The current crisis in the Yadav clan in Uttar Pradesh possesses bigger questions and threats than a mere feud over the symbols. How do we place these political developments on the broader time frame of the illogical dynastic politics in India?
Amidst all the hustle and bustle of the New Year, the aisles of the great Indian political arena have been jam packed with deliberate rumpus in the top leadership of the Samajwadi Party. The approaching election dates further intensify this tussle as random horns are seen locked every other day. The entire controversy which ignited on 14th September last year when Mulayam Singh Yadav appointed his brother Shivpal Yadav as UP SP chief, replacing Akhilesh Yadav to which the Uttar Pradesh Chief Minister responded by ousting his uncle of three prime portfolios; has roped in all the major stakeholders of the party. Opposition drools over the entire family drama with timely crocodile tears here and there. Fittingly, the media houses are leaving no stone unturned to be the first ear to any development at 19, Vikramaditya Marg, Lucknow.
Unfortunately, a myopic picture which the entire crisis depicts is one of the objectification of something as theoretic and communal as a political party. Only time will tell how the general mass of UP respond to this bickering of the father and son over what seems to be something as mundane and personal as family business, further degrading not only the sanctity of the already blasphemous Indian politics but also the reliability of the government.
The inevitable question here is what makes these dynastic rulers take for granted a political party, and hence the social ideology on which it stands or the general mass which supports it? What gives certain families the liberty to defame the reputation of a party which is earned over time through blood, sweat, toil and tears of countless supporters?
The answer lies in the patriarchal hierarchical setup of the Indian culture which the nation has been witnessing ad infinitum. We have ended up being a nation of people who feel that leadership, and hence its charisma, is a trait which is passed through generations, and hence there is no questioning of the leadership skill of a prodigal progeny of a veteran father however badly they fare or what new lows they lead the party, or the nation, to.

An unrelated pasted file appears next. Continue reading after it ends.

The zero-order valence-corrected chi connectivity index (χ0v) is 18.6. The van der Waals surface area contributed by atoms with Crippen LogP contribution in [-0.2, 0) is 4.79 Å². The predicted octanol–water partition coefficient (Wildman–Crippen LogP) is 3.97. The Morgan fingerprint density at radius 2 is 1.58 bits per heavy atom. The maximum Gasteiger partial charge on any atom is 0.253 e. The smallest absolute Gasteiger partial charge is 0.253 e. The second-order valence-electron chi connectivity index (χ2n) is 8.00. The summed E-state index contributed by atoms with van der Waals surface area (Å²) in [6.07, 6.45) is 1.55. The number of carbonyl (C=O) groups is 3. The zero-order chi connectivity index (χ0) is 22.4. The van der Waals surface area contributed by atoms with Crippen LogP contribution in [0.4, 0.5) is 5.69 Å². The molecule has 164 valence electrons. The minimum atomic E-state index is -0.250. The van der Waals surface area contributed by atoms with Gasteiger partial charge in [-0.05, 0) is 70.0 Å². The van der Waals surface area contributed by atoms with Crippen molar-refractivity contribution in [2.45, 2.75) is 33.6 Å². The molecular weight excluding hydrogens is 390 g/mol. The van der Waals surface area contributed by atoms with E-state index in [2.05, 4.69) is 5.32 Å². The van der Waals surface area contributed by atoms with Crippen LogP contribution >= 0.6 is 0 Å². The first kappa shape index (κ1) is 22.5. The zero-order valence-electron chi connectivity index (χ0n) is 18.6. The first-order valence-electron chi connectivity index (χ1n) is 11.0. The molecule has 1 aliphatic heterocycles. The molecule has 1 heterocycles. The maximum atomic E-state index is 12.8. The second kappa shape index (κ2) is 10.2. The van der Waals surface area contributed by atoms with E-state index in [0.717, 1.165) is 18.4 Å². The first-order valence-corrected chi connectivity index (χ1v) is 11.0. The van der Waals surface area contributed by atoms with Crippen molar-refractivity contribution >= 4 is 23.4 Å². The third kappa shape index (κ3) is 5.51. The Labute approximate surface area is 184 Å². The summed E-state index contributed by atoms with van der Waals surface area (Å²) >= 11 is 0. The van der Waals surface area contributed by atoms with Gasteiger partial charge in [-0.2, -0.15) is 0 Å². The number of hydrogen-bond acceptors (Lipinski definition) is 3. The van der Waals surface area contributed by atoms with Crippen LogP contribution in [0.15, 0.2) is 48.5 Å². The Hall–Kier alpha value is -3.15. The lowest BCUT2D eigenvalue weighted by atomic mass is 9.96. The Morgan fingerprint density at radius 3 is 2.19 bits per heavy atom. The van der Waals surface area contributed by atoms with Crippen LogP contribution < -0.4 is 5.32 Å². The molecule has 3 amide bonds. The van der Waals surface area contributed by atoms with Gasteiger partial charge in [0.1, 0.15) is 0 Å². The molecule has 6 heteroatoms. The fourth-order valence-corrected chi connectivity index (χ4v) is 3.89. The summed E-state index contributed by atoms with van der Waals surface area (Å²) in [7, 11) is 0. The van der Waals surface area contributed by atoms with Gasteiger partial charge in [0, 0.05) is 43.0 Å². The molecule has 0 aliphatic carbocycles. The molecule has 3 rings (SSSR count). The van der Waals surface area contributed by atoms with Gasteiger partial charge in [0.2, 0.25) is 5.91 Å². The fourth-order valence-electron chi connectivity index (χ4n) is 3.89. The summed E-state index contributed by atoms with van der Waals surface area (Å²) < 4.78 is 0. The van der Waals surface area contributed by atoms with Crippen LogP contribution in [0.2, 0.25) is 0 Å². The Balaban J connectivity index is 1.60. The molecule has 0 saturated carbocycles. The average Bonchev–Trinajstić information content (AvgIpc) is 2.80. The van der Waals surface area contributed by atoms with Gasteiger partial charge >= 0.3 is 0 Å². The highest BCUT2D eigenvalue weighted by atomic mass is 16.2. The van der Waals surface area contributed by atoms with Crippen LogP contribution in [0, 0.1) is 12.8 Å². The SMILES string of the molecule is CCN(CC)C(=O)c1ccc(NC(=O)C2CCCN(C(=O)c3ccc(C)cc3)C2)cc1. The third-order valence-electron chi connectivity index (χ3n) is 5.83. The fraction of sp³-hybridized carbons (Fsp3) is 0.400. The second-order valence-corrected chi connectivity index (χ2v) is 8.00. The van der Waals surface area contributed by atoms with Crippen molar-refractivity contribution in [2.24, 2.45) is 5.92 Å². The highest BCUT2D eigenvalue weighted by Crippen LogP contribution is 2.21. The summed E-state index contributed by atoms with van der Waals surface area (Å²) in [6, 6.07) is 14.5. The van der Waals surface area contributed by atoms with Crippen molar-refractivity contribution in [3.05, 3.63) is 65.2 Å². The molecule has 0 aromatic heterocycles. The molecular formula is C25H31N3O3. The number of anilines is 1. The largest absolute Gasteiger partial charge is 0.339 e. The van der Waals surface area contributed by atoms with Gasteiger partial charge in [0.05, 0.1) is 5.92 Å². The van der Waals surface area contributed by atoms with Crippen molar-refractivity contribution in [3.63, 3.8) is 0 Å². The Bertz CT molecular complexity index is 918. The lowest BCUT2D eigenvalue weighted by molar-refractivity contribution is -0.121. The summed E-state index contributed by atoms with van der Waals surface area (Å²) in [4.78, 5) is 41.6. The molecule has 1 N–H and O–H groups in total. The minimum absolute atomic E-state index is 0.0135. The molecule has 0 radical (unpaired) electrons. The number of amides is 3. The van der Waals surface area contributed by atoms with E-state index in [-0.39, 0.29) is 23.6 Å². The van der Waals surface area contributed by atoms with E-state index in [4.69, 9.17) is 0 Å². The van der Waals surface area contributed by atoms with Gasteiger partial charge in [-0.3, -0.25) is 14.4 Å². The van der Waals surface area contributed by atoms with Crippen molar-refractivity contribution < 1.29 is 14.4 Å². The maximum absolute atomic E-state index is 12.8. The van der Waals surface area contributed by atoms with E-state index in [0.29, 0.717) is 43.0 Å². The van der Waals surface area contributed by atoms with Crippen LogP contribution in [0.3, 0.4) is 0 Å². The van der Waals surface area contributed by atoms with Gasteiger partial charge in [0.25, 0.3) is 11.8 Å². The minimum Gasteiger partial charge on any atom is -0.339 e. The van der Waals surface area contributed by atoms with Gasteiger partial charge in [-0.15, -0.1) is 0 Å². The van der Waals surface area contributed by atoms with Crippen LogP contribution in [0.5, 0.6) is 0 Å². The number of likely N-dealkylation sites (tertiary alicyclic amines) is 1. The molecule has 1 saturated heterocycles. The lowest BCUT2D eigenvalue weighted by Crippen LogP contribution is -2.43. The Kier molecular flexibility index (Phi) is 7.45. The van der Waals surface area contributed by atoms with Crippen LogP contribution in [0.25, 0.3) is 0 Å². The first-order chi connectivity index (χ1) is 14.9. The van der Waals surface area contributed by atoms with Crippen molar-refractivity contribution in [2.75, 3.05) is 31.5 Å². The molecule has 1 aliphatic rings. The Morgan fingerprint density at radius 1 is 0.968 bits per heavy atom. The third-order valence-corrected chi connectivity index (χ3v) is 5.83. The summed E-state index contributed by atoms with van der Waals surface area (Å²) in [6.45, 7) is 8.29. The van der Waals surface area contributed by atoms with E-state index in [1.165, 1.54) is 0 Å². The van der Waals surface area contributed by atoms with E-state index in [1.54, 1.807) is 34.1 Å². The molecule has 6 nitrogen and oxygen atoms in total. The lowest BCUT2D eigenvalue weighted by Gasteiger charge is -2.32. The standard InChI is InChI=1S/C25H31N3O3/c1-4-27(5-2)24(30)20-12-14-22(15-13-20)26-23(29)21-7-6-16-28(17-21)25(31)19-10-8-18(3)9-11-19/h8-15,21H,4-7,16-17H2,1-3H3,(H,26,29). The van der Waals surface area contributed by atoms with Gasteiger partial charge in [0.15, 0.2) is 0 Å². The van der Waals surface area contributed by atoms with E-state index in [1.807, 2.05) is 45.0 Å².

Mr. Nehru, the trendsetter, capitalized on this ardent desire of ours for a monarchical system and taught the nation that nepotism was all right and it was only fair to later reward your siblings, cousins and children with plum posts if you happened to be in power. This formula later worked so well by 1991 that when an utterly inexperienced, disaster orator Sonia Gandhi offered the Prime Minister-ship, no-one batted an eyelid. So dismal is the situation that now when Congress seems to be getting reduced to nothing, the alternative to the appalling leader in Rahul Gandhi is thought to be his sister.
Inder Malhotra, the former editor of The Times of India, in his book ‘Dynasties of India and Beyond’, poignantly reasons this form of feudalism exercised by these political stakeholders when he writes “the vocal minority’s denunciation of dynasties-particularly loud in India and primarily directed against the Nehru-Gandhis-is indeed out of sync with the basic reflex of the silent majority… To the bulk of the subcontinent’s population, there seems nothing objectionable in political power passing from parent to progeny”.
This resentment of a minority is something which is fatal for a democracy. Keeping in view the changing tides of the mood of the masses in India and globally, a general consensus among the political parties needs to be made to stop taking people for granted and rise above the family lines to salvage their political party in particular and the national politics in general. We do not want to see the rise of our own version of Donald Trump.
Dynasties of India and Beyond, Inder Malhotra, Harper Collins, 2004
Sunil Rajguru, Dynastic politics in India.
Image credits: TheIndianExpress.com